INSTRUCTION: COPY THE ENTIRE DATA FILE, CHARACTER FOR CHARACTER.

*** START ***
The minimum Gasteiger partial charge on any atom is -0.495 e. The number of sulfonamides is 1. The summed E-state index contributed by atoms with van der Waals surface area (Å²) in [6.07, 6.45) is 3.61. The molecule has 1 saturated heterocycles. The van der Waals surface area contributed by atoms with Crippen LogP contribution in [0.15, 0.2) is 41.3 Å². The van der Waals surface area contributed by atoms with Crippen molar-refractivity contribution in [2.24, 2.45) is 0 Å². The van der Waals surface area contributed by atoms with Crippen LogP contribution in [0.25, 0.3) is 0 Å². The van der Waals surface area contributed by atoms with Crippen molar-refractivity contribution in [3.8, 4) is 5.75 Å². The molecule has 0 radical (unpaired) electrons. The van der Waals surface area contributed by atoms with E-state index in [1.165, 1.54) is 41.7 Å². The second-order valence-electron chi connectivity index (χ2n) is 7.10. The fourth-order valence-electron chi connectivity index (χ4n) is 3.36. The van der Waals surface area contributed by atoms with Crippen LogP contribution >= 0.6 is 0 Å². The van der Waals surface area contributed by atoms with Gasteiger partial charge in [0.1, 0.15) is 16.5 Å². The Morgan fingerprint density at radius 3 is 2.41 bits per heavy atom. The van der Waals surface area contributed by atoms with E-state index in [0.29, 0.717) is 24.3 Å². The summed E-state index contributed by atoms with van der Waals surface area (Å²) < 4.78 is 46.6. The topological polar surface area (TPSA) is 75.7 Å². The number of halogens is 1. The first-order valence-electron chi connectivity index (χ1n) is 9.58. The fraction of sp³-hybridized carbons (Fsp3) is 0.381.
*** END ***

The minimum Gasteiger partial charge on any atom is -0.495 e. The number of sulfonamides is 1. The summed E-state index contributed by atoms with van der Waals surface area (Å²) in [6.07, 6.45) is 3.61. The molecule has 1 saturated heterocycles. The van der Waals surface area contributed by atoms with Crippen LogP contribution in [0.15, 0.2) is 41.3 Å². The van der Waals surface area contributed by atoms with Crippen molar-refractivity contribution in [2.24, 2.45) is 0 Å². The van der Waals surface area contributed by atoms with Crippen LogP contribution in [0.25, 0.3) is 0 Å². The van der Waals surface area contributed by atoms with Crippen molar-refractivity contribution in [3.8, 4) is 5.75 Å². The molecule has 0 radical (unpaired) electrons. The van der Waals surface area contributed by atoms with E-state index in [1.165, 1.54) is 41.7 Å². The second-order valence-electron chi connectivity index (χ2n) is 7.10. The fourth-order valence-electron chi connectivity index (χ4n) is 3.36. The van der Waals surface area contributed by atoms with Crippen LogP contribution >= 0.6 is 0 Å². The van der Waals surface area contributed by atoms with Gasteiger partial charge in [0.1, 0.15) is 16.5 Å². The Morgan fingerprint density at radius 3 is 2.41 bits per heavy atom. The van der Waals surface area contributed by atoms with E-state index in [0.29, 0.717) is 24.3 Å². The summed E-state index contributed by atoms with van der Waals surface area (Å²) < 4.78 is 46.6. The topological polar surface area (TPSA) is 75.7 Å². The number of halogens is 1. The first-order valence-electron chi connectivity index (χ1n) is 9.58. The fraction of sp³-hybridized carbons (Fsp3) is 0.381.